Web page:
It looks like you're using an Ad Blocker.
Please white-list or disable AboveTopSecret.com in your ad-blocking tool.
Some features of ATS will be disabled while you continue to use an ad-blocker.
Originally posted by Hx3_1963
Anyone listerning to the hearings?
I could swear I just hear TTT & a Cong Mem talking about global over sight on all this...global this, global that...
...and agreeing with each other...
...seems we might be in fer a IMF SDR???
More at Link...
DeAnne Julius warns recession could last five years
Other participants warned that politicians were building up too high expectations on the outcome of the G20 summit of world leaders, which takes place in London next week.
Jim O'Neill, the chief economist of Goldman Sachs, said that it was unrealistic to expect countries to agree coordinated action to fight the downturn by increasing government spending.
Budget decisions would remain under control of national Parliaments, he said, and central banks, which were now mostly independent of governments, would also take their own decisions.
He was also sceptical about the G20's ability to move to an international system of financial regulation.
Without better national regulation, any attempt at international standards was doomed to failure, he reasoned, insisting that neither the US nor China would be prepared to have their banking regulations dictated by a new international body.
Many experts and business leaders agreed that a key task of the G20 summit was to encourage free trade and avoid protectionism.
But there was a fear that nationalism was re-emerging despite the rhetoric. Mr O'Neill spoke for many when he said that "words have to be matched by deeds" at the summit.
Seriously, this is not "G" rated, or even "PG", and I can't even fairly call it "R" rated.
This is "XXX", and not for sexual content either.
Those of you reading this from the political space need to pay attention, because sentiment like this is showing up in more and more places, starting with "Hal Turner's infamous reference to "banker baseball" (think about it for a second and it should be obvious what was being referred to) a few weeks ago.
Justice is necessary here folks, and justice doesn't come in the form of multi-trillion-dollar bailouts to the big banks both here and abroad.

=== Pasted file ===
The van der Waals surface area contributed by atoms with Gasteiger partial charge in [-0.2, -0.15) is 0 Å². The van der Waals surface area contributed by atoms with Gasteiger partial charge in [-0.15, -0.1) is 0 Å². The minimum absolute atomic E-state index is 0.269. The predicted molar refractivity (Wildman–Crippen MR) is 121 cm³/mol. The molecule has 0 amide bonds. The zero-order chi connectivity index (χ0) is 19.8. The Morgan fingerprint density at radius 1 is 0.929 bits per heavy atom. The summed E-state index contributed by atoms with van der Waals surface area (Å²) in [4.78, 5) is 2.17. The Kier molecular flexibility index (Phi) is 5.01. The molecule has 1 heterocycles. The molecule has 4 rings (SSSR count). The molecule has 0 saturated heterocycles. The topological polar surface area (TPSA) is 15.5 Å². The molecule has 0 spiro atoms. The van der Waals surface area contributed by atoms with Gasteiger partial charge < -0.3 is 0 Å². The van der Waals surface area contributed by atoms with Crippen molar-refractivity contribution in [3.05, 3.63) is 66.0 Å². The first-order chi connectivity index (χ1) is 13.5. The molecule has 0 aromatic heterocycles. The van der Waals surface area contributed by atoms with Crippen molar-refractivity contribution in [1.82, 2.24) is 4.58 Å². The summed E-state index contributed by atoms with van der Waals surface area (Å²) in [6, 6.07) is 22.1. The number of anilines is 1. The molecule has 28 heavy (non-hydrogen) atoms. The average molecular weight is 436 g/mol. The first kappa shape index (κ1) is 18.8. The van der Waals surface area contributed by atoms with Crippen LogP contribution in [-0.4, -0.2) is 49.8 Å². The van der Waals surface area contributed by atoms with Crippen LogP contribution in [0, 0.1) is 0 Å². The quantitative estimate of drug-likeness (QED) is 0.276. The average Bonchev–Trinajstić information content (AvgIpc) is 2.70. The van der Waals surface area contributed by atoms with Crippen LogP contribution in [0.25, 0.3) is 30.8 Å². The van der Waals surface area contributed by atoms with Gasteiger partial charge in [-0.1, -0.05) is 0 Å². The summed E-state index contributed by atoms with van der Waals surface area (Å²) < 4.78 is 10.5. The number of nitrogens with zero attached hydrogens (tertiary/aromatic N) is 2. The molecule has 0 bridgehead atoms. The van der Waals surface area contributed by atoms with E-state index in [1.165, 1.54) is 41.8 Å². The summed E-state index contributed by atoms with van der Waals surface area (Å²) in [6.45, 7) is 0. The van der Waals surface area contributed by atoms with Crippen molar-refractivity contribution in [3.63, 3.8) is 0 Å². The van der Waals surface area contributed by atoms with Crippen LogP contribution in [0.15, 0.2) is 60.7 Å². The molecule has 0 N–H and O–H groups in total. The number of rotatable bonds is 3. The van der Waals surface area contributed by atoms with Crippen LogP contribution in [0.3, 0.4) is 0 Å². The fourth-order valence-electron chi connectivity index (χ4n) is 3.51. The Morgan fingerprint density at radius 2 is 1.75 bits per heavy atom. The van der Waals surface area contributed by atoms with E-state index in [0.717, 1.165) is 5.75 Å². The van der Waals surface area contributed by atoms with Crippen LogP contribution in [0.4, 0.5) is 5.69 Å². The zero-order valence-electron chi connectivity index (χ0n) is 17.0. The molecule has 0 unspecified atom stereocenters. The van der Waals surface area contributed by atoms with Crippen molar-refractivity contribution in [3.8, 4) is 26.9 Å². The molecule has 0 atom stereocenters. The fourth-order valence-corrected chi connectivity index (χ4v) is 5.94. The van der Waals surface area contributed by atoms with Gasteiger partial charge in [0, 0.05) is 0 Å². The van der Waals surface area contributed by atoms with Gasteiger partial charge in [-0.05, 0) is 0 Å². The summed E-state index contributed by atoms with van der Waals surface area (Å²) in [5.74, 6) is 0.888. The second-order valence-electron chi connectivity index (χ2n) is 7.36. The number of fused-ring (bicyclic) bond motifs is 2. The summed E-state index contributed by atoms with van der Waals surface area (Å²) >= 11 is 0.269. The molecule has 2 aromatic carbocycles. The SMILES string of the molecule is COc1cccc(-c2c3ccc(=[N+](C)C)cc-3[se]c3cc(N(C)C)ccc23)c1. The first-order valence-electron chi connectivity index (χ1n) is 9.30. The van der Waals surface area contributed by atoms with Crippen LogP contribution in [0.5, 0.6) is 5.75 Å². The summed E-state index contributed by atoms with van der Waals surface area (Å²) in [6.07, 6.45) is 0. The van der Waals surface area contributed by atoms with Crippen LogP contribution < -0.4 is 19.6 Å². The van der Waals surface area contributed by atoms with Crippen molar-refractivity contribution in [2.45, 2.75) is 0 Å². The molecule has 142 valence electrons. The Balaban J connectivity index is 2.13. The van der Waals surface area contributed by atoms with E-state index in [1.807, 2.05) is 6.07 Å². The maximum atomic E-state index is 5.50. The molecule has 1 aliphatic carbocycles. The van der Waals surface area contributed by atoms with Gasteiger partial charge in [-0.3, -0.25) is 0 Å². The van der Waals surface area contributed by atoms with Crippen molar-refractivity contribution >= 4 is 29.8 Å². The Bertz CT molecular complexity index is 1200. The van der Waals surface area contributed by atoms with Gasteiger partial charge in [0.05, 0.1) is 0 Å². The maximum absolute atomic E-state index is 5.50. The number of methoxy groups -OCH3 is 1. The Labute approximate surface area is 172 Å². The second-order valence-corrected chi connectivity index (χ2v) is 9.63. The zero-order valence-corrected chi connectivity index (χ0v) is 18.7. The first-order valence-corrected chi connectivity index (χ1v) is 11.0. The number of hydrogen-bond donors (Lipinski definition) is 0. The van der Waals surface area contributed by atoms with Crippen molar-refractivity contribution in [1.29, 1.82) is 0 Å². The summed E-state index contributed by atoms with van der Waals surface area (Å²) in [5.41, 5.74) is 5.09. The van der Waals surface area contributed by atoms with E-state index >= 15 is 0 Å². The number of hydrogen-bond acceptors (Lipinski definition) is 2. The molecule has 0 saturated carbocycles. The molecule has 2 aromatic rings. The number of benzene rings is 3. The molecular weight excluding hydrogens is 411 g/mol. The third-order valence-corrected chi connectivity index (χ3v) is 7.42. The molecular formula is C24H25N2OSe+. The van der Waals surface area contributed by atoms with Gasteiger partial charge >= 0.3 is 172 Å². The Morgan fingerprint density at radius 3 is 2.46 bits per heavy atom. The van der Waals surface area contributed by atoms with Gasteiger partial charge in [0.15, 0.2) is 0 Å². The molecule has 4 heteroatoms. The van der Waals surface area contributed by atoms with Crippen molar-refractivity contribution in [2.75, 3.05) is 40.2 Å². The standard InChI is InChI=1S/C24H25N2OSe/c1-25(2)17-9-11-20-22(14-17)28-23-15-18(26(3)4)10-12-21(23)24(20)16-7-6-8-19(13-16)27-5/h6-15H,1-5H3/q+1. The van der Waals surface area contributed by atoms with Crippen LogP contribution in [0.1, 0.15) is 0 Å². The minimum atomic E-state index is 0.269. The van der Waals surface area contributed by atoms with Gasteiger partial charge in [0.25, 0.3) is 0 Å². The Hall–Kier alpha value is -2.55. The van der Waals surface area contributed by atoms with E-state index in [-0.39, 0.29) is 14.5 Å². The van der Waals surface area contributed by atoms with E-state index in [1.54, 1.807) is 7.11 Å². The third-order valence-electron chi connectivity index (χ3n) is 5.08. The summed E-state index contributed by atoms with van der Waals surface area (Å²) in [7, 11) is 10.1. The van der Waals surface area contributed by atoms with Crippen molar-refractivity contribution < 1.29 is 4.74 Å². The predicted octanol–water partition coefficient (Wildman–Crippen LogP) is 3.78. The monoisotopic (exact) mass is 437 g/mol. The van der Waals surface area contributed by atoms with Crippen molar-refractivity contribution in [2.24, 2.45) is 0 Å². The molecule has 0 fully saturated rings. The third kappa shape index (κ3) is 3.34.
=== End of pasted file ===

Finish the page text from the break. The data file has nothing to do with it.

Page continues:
It would be one thing if this economic mess was all a matter of accident, but it wasn't. Far too much of this was simple fraud - promising things that the people doing the promising knew they couldn't possibly make good on, whether it was someone claiming to have $300,000 in income when they really made $50,000 or whether it was someone selling over $2 trillion in CDS backed by less than $100 billion in actual capital - without a hedge.
I have many times referred to anger rising in the American population, but this little screed on The Internet makes clear exactly how pissed off some people are getting.
I firmly believe that the law can be the best form of justice when people do really evil things, mostly because death at the hands of an angry mob is usually fast if brutal but life in prison always looking over your shoulder in the yard is a special kind of Hell.
What the politicians need to understand is that when the public's demand for justice rises as it has been for the last year or so you can't placate it by getting 50 people to return bonuses from AIG or by putting Madoff in prison.
You need to go get the bad guys - a lot of them - and try them in our public courts, with public indictments and public juries, and do it to enough of these malfeasors so that everyone "gets it" - if you pull this in the future, you WILL be brought to justice and punished, just like the guys who did it this time. Promises to do it "next time" won't do.
The people of this nation are rapidly coming to the conclusion that government is a willing co-conspirator in bed with the robber barons, and that, folks, is a place that I absolutely do not wish to see us descend to.